This recipe also goes to Kids' delight event hosted by Vidhya’s Vegetarian Kitchen and run by Srivalli – Spice Your Life!

Tuesday, January 03, 2017

Basic chocolate cake (No egg - uses egg replacer)

A basic chocolate cake recipe is a must have in every baker's repertoire. This recipe is one that I use frequently as the base for my cakes. It tastes great as it is, and even better dressed up with whipped cream, ganache or chocolate buttercream. With a few modifications, it can also be turned into a delicious black forest cake.

Basic chocolate cake frosted with chocolate buttercream

What you need : (Makes one 8 inch cake)
Cake flour - 3/4 cup
Sugar - 1 cup
Cocoa powder - 4 tbsp. (heaped)
Baking powder - 3/4 tsp
Baking soda - 3/4 tsp
Salt - a pinch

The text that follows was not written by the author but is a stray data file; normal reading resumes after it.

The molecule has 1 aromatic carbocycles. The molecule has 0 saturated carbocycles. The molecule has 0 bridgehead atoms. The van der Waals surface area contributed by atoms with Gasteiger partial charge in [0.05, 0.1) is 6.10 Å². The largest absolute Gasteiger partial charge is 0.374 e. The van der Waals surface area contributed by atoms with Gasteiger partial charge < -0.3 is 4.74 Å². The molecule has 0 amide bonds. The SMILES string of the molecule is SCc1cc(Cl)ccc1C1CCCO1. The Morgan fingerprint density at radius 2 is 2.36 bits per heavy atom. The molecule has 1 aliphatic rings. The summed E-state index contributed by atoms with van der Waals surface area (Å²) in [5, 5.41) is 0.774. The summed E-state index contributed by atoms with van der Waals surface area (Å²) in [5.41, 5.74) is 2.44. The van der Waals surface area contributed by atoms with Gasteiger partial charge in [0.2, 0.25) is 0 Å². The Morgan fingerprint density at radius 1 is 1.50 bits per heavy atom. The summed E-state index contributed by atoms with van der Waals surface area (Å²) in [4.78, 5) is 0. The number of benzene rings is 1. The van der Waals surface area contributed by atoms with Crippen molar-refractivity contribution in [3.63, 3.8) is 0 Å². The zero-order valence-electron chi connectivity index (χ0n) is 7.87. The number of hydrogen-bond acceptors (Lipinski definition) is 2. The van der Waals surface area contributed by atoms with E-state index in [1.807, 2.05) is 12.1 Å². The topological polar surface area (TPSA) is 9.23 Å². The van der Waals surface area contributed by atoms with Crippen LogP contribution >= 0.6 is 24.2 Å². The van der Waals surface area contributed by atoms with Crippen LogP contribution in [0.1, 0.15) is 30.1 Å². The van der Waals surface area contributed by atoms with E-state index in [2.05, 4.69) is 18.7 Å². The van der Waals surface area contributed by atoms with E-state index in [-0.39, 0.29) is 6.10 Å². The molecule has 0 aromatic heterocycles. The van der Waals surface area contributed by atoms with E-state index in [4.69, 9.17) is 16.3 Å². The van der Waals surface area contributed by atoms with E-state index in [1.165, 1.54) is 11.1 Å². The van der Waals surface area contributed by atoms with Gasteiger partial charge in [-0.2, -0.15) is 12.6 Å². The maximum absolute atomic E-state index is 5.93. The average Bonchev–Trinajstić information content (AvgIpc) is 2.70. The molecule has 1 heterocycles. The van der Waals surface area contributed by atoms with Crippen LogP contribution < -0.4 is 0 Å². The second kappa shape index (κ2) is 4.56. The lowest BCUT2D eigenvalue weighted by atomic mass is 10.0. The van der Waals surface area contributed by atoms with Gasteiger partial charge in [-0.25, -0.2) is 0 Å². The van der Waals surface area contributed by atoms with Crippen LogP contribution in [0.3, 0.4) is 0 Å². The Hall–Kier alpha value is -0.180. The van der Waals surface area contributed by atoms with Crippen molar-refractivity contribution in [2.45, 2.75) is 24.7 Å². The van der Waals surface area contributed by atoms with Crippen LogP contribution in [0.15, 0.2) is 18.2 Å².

Ener-G egg replacer powder - 1.5 tsp (Mix this powder with 2 tbsp. of warm water and blend till frothy)
Oil - 1/4 cup
Milk - 1/4 cup
Warm water - 1/2 cup
Vanilla essence - 1 tsp

Preheat oven to 350 degrees Fahrenheit.
Grease and line an 8 inch round cake pan with parchment paper.
Sift all the dry ingredients into a large bowl. Add in the wet ingredients and mix well. Pour into the cake pan and bake for 25-28 minutes or until a toothpick inserted into the cake comes out clean.
Let it cool in the pan and once completely cooled, slice and store in an air tight container in the refrigerator.

I am beginning this year by participating in the Blogging Marathon. This week, I will be posting recipes under the theme Kids' Delight - Cakes and Cookies.
Check out the Blogging Marathon page for the other Blogging Marathoners doing this BM
This recipe also goes to Kids' delight event hosted by Vidhya’s Vegetarian Kitchen and run by Srivalli – Spice Your Life!




Wednesday, May 25, 2016

Challah - a beautiful braided bread